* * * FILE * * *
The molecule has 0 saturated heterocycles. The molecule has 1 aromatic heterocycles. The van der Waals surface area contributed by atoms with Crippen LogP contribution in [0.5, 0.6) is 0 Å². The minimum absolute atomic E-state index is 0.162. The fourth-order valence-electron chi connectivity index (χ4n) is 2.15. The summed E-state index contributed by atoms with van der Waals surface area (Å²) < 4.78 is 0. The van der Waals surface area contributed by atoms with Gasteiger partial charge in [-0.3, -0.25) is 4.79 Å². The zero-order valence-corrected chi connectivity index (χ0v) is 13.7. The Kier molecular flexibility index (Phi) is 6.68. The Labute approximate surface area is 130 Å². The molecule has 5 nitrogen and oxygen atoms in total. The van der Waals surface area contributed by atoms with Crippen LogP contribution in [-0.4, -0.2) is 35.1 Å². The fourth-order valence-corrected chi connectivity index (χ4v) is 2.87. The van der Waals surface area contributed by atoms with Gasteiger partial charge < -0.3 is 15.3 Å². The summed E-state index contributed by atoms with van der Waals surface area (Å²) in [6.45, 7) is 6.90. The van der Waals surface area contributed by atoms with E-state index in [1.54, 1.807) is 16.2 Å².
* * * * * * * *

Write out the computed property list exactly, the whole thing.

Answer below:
The molecule has 0 saturated heterocycles. The molecule has 1 aromatic heterocycles. The van der Waals surface area contributed by atoms with Crippen LogP contribution in [0.5, 0.6) is 0 Å². The minimum absolute atomic E-state index is 0.162. The fourth-order valence-electron chi connectivity index (χ4n) is 2.15. The summed E-state index contributed by atoms with van der Waals surface area (Å²) < 4.78 is 0. The van der Waals surface area contributed by atoms with Gasteiger partial charge in [-0.3, -0.25) is 4.79 Å². The zero-order valence-corrected chi connectivity index (χ0v) is 13.7. The Kier molecular flexibility index (Phi) is 6.68. The Labute approximate surface area is 130 Å². The molecule has 5 nitrogen and oxygen atoms in total. The van der Waals surface area contributed by atoms with Crippen LogP contribution in [-0.4, -0.2) is 35.1 Å². The fourth-order valence-corrected chi connectivity index (χ4v) is 2.87. The van der Waals surface area contributed by atoms with Gasteiger partial charge < -0.3 is 15.3 Å². The summed E-state index contributed by atoms with van der Waals surface area (Å²) in [6.45, 7) is 6.90. The van der Waals surface area contributed by atoms with E-state index in [1.54, 1.807) is 16.2 Å².